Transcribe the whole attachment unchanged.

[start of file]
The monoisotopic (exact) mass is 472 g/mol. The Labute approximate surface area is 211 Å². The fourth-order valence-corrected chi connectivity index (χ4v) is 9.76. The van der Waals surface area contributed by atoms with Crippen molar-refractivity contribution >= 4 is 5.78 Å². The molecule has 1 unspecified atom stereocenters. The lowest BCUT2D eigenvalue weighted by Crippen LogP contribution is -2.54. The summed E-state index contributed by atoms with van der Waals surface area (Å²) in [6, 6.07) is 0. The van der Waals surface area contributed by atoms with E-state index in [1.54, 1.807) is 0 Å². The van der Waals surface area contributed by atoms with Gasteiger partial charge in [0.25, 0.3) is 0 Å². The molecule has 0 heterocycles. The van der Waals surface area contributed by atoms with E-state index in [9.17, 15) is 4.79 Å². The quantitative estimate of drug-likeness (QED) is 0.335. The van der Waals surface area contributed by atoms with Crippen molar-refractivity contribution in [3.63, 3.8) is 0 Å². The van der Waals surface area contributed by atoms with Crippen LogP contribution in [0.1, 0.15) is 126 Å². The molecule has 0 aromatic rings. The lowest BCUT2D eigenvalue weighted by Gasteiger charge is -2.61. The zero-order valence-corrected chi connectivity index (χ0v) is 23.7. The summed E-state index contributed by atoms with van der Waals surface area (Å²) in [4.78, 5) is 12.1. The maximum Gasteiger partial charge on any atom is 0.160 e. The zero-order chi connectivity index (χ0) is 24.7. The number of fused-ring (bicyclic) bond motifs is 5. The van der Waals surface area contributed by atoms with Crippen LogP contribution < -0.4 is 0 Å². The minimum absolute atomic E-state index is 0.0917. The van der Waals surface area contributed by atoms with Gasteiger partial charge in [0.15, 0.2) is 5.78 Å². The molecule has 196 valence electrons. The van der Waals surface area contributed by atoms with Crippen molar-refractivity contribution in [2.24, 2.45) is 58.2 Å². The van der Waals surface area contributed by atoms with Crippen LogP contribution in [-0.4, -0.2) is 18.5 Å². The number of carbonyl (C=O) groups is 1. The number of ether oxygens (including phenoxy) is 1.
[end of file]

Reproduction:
The monoisotopic (exact) mass is 472 g/mol. The Labute approximate surface area is 211 Å². The fourth-order valence-corrected chi connectivity index (χ4v) is 9.76. The van der Waals surface area contributed by atoms with Crippen molar-refractivity contribution >= 4 is 5.78 Å². The molecule has 1 unspecified atom stereocenters. The lowest BCUT2D eigenvalue weighted by Crippen LogP contribution is -2.54. The summed E-state index contributed by atoms with van der Waals surface area (Å²) in [6, 6.07) is 0. The van der Waals surface area contributed by atoms with E-state index in [1.54, 1.807) is 0 Å². The van der Waals surface area contributed by atoms with Gasteiger partial charge in [0.25, 0.3) is 0 Å². The molecule has 0 heterocycles. The van der Waals surface area contributed by atoms with E-state index in [9.17, 15) is 4.79 Å². The quantitative estimate of drug-likeness (QED) is 0.335. The van der Waals surface area contributed by atoms with Crippen molar-refractivity contribution in [3.63, 3.8) is 0 Å². The van der Waals surface area contributed by atoms with Crippen LogP contribution in [0.1, 0.15) is 126 Å². The molecule has 0 aromatic rings. The lowest BCUT2D eigenvalue weighted by Gasteiger charge is -2.61. The zero-order valence-corrected chi connectivity index (χ0v) is 23.7. The summed E-state index contributed by atoms with van der Waals surface area (Å²) in [4.78, 5) is 12.1. The maximum Gasteiger partial charge on any atom is 0.160 e. The zero-order chi connectivity index (χ0) is 24.7. The number of fused-ring (bicyclic) bond motifs is 5. The van der Waals surface area contributed by atoms with Crippen LogP contribution < -0.4 is 0 Å². The minimum absolute atomic E-state index is 0.0917. The van der Waals surface area contributed by atoms with Gasteiger partial charge in [0.15, 0.2) is 5.78 Å². The molecule has 196 valence electrons. The van der Waals surface area contributed by atoms with Crippen molar-refractivity contribution in [2.24, 2.45) is 58.2 Å². The van der Waals surface area contributed by atoms with Crippen LogP contribution in [-0.4, -0.2) is 18.5 Å². The number of carbonyl (C=O) groups is 1. The number of ether oxygens (including phenoxy) is 1.